The next couple of hours involved a review of Flemish painting through the ages as we visited the small Groeninge museum. It bills itself as the ‘home of the Flemish Primitives’ as well as others. Well, there is nothing primitive about these guys but I guess it’s some art term that means something different than what I think. It contains some great works by Jan van Eyck, Rogier van der Weyden, Gerard David, Petrus Christus, and Hieronymous Bosch (only some of whom I had heard of). I found the detail in some of these paintings just astounding; the early painters, like van Eyck, had an amazing ability to make materials (such as lace, velour, tapestry, embroidered fabrics, gemstones and metals) come alive. Other intriguing works were the portraits, several of which seemed to be able to reflect personalities (whether accurate or not, we’ll never know). The span of the works covered five hundred years which added more interest to the collection and allowed us to see various types of art: renaissance, expressionism, impressionism, etc. It carried us to present day, offering some challenging modern art pieces as well. As Hannah said, while she may not always like modern art, she does find it interesting. And as Ben sat there longer, he could see some interpretations grow stronger and more appealing. Abby’s response to the modern art was similar today to what it’s been in the past: “Why can’t I create some of this stuff and have others pay lots of money for it?” She came up with a good idea that involved a cookie jar and a toilet seat which could reflect the current state of the political and economic affairs in Canada (I think she might have something there.) It’s a good stretch for all of us, and the education in Flemish art was a good one.

Groeninge Museum: detail of painting

Groeninge Museum: detail of painting

We traipsed back through the city, briefly stopping at the Burg, another popular square. It hosts the Basilica of the Holy Blood, so named because there is a relic of Christ’s blood stored there and venerated by pilgrims. We noted the distinctive style of the twelfth century church, a combination of Romanesque and Gothic architectures. Inside the Gothic chapel, the walls, pillars and ceilings were painted in a multitude of colours but the lighting was so low it was difficult to see the whole effect. It was unlike any style of church we had seen before.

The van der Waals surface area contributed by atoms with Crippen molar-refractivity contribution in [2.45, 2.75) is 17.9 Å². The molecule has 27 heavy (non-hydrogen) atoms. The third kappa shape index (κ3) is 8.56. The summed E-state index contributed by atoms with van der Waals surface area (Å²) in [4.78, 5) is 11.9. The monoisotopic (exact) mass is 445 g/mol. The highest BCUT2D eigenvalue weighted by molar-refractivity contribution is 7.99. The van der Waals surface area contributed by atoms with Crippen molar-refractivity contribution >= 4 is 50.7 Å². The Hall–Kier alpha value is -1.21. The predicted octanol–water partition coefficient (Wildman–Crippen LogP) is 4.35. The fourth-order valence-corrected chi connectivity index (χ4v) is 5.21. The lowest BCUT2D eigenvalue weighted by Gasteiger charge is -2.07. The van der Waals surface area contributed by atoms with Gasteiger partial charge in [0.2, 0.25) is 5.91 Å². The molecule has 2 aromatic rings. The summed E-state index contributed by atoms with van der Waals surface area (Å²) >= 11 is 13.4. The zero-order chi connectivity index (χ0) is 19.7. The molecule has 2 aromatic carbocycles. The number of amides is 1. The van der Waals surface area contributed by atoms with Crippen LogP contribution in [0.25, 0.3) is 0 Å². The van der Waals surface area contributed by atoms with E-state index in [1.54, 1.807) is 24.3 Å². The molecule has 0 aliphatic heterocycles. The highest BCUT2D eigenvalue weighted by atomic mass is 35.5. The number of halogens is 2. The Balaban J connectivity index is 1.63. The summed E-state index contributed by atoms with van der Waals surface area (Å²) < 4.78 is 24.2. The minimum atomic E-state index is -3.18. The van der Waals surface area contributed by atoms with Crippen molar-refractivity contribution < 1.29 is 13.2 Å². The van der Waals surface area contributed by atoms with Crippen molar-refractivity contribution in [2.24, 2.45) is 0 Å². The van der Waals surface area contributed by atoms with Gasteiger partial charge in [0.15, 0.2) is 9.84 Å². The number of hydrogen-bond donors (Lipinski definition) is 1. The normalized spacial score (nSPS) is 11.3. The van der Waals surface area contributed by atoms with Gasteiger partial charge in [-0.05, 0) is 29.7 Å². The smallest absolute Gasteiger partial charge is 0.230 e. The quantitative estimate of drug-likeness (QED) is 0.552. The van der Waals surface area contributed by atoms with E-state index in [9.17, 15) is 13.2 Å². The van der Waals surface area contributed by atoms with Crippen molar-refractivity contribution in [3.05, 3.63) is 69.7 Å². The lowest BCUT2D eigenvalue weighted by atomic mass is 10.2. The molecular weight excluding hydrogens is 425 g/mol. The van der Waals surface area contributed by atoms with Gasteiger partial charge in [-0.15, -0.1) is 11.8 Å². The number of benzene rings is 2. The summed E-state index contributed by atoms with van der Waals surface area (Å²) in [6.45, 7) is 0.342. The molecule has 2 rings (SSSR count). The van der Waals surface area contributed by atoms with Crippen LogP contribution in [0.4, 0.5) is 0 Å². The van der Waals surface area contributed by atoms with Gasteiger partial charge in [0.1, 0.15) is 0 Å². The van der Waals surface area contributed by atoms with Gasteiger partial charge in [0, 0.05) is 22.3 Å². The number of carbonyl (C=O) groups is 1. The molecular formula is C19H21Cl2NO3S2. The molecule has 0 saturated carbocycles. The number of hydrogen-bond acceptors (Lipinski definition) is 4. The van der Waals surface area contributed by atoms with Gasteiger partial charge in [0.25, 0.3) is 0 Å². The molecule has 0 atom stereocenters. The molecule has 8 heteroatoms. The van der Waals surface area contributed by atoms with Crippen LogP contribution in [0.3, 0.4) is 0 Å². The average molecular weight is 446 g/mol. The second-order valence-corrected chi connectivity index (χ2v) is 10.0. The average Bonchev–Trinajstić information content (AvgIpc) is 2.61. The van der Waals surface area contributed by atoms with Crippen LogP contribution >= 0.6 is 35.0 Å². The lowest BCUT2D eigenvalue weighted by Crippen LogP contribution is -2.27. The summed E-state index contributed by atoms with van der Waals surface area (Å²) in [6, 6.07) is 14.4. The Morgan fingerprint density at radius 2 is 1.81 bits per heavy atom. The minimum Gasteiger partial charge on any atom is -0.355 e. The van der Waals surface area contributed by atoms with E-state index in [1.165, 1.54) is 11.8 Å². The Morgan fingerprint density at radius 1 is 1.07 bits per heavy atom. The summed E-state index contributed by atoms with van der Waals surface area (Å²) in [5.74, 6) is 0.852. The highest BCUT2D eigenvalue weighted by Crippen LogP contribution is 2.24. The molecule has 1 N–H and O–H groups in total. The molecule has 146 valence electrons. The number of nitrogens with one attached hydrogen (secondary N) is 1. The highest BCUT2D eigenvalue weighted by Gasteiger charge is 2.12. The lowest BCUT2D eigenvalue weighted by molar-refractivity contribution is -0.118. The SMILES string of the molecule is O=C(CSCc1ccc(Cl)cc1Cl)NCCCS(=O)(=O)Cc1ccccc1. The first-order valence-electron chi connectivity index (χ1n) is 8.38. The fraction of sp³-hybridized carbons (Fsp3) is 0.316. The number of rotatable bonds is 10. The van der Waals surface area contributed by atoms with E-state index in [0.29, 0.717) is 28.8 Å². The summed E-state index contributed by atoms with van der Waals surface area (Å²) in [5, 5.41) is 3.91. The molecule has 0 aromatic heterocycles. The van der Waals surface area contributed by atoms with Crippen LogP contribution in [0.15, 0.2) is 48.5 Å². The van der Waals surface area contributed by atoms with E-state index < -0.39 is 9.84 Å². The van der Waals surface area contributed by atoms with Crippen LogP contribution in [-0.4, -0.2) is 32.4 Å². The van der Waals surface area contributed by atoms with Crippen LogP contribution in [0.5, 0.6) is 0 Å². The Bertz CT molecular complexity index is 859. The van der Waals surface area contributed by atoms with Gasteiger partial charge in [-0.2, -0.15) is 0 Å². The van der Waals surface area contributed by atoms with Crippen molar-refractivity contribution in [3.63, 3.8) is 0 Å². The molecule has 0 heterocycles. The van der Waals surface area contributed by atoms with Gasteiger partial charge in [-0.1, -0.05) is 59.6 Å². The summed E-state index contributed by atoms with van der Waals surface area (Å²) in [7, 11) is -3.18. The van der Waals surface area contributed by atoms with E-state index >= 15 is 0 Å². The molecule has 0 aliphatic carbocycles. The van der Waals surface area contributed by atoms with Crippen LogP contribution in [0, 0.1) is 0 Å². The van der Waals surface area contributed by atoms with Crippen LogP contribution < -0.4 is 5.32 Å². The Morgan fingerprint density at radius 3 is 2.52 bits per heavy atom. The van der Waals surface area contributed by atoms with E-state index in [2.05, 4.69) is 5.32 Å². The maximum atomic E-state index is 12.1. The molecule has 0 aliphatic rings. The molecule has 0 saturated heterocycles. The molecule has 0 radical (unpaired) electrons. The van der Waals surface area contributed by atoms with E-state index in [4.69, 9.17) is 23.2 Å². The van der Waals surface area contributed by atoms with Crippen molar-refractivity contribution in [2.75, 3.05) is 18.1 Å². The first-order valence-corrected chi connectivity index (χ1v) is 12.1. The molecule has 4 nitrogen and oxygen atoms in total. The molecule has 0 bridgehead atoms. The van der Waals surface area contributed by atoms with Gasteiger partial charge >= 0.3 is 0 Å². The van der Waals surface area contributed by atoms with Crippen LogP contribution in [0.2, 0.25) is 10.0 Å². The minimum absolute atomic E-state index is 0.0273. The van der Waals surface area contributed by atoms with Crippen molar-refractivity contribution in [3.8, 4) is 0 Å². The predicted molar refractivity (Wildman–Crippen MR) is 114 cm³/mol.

Bruges is an often-visited spot in Belgium; its picturesque streets, many lace shops, plethora of faux tapestry stores, frite places and chocolate vendors come together to produce a unique effect. Being so close to both France and the Netherlands, it could easily lose its distinctiveness but somehow, it seems to retain its individuality. We are absolutely amazed at how many people speak multiple languages here, well beyond the usual two we’ve encountered. In so many situations today (chocolatier, museum guide, frite seller), we heard a person speak in English, French and German, depending on the tourist to whom they were conversing. And it is likely that they all speak Flemish as well so that makes four. It makes me feel positively ignorant.
A friend recently asked me whether we had started ‘the countdown’ to home yet. I can say that while Ben and I haven’t, the kids have certainly started (Abby started on the second day, I believe.) Their novel way of keeping track has been to buy a container of tic tacs, eating the extra ones so that the remainder equals the number of travel days left. They pledge to eat one a day so that they have a visual reminder of how many days we have to go till we touch down in Victoria. I said it was fine as long as they didn’t show me the box.

Posted by KZFamily 12:48 Archived in Belgium Tagged chocolate belgium bruges frites

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Muriel every time you write about food I go into a state of agony. The pain of craving for good food is at times overwhelming. I am considering that when you come back to Victoria, I will stay with your family for one month. That is if you are not broke by that time. Opa.

by G Koning

You will not be leaving those fries behind Muriel, they are just as good in the Netherlands. When we were there last year with our family, all four of our sons became addicted to the fries and mayo (or fritesaus), they ordered it at every meal. They each carried a bottle of the fritesaus home with them (along with a good share of drop of course). I hope the weather improves for you soon!

by Annette Vissers

Surprisingly enough that chocolate in the photograph doesn't look very appetizing. I'm sure the chocolate pastilles were better.

The film In Bruges is rather violent but showcases this beautiful city.

I suppose fries with mayo is no worse than poutine.

by Jane1